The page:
I basically write, because I want to share a piece of me with those interested. I write, because there will be grandchildren and great-grandchildren, who might be interested in who I was. I write because I was taught to (though my cursive never really happened). I write, because it just makes sense.
4 – How does my writing process work?
My blog has at least one weekly post: the 7 Quick Takes. I always plan to write them throughout the week, but most of the time Thursday evenings see me tell my friend Jill, “I need more quick takes.” I think that will be the case tomorrow, again.
Other than that, I have some regular features: I post about holidays, Harel Skaat songs, and the Eurovision Song Contest. However, there are certain posts that take a lot of emotional involvement for me to write. Those are my best, and often most read posts. I wish I could deliver an even quality of posts at regular intervals, but I can’t.
I also do my other writing in waves. When inspiration strikes, I write pages upon pages in one sitting. Then nothing for weeks. I really lack discipline in my writing.
OK, now onto the four great bloggers and writers!
I met Jill through a Facebook group discussing international adoption ethics. She blogs at Learning Veranese, and today is her birthday! Her blog focuses on life with Down Syndrome, from a refreshing and very real point of view. In addition to being simply awesome, Jill can draw well, too, and her reluctance to give homeschooling advice made me believe that I can do it, too.
Jill is the mom to 7 of the calmest children on the planet… plus one with ants in his pants. She loves Diet Sunkist, Boden dresses, Vietnamese food, and all the noodles and baby bok choy she ate for breakfast in China. She has given up reconciling her appreciation of modern Israeli pop music with her heartdeep love of old hymns. She laughs at herself all the time because she’s as surprised as everyone else by what comes out.
Happy birthday, Jill!
My second featured blogger is Tricia. I found Tricia through Jill, and she blogs at Clean White Canvas. Our mutual love for Converse shoes proved to be a good foundation for our friendship, but my favourite thing about her is heart, that’s in every word she writes. Oh, and she made me aware of Feed The Children. I love her passion in life, in love, in faith and in education.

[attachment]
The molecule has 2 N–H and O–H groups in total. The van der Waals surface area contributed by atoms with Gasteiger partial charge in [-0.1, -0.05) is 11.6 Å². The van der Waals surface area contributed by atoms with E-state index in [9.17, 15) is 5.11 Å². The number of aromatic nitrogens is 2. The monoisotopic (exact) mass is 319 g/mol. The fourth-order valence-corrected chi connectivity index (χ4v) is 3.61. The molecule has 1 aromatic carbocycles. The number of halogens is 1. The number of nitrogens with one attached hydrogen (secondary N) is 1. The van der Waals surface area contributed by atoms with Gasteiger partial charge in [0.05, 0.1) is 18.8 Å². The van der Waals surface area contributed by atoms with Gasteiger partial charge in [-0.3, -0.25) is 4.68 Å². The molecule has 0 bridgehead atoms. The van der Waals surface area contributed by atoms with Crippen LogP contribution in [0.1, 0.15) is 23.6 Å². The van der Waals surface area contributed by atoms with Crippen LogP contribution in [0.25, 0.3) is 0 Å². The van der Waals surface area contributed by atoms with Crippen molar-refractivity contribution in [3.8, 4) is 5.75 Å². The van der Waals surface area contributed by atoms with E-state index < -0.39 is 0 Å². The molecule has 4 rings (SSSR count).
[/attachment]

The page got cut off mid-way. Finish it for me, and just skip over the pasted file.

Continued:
Tricia, like onions and ogres (according to Shrek), has “layers”—each one more complicated than the next. On the surface she lives a (relatively) typical life: mother, school administrator, freelance writer.
Despite Tricia’s best efforts to stay “unpeeled,” though, God did what Tricia couldn’t. He carved away that top layer and exposed some truths she’d hidden even from herself: a slightly feminist lesbian who struggles with guilt and grace. Tricia started her blog Clean White Canvas because she thought there might be other onions like her. Other families struggling with peeling layers (or maybe even hidden ones) who need to feel love, belonging, and acceptance.
I ran into Galit on a mutual friend’s blog about adoption from Serbia. (Do you see a trend here?) Her name made me suspicious that we might just be members of the same Tribe, and I followed the link to her blog where I learnt more about the yearly Torah cycle than I have in six years of synagogue attendance. She says about herself:
I am a mom, a teacher (M.Ed. from Harvard in math education), a thinker, an idealist, and a Jew. My blog, http://matir-asurim.blogspot.com, is a vehicle for expressing and sharing all of these aspects of who I am. I am now taking my ambitions to the next level, by starting a coffee shop as a social enterprise to create inclusion and opportunities for people with disabilities (http://thepowercafe.com).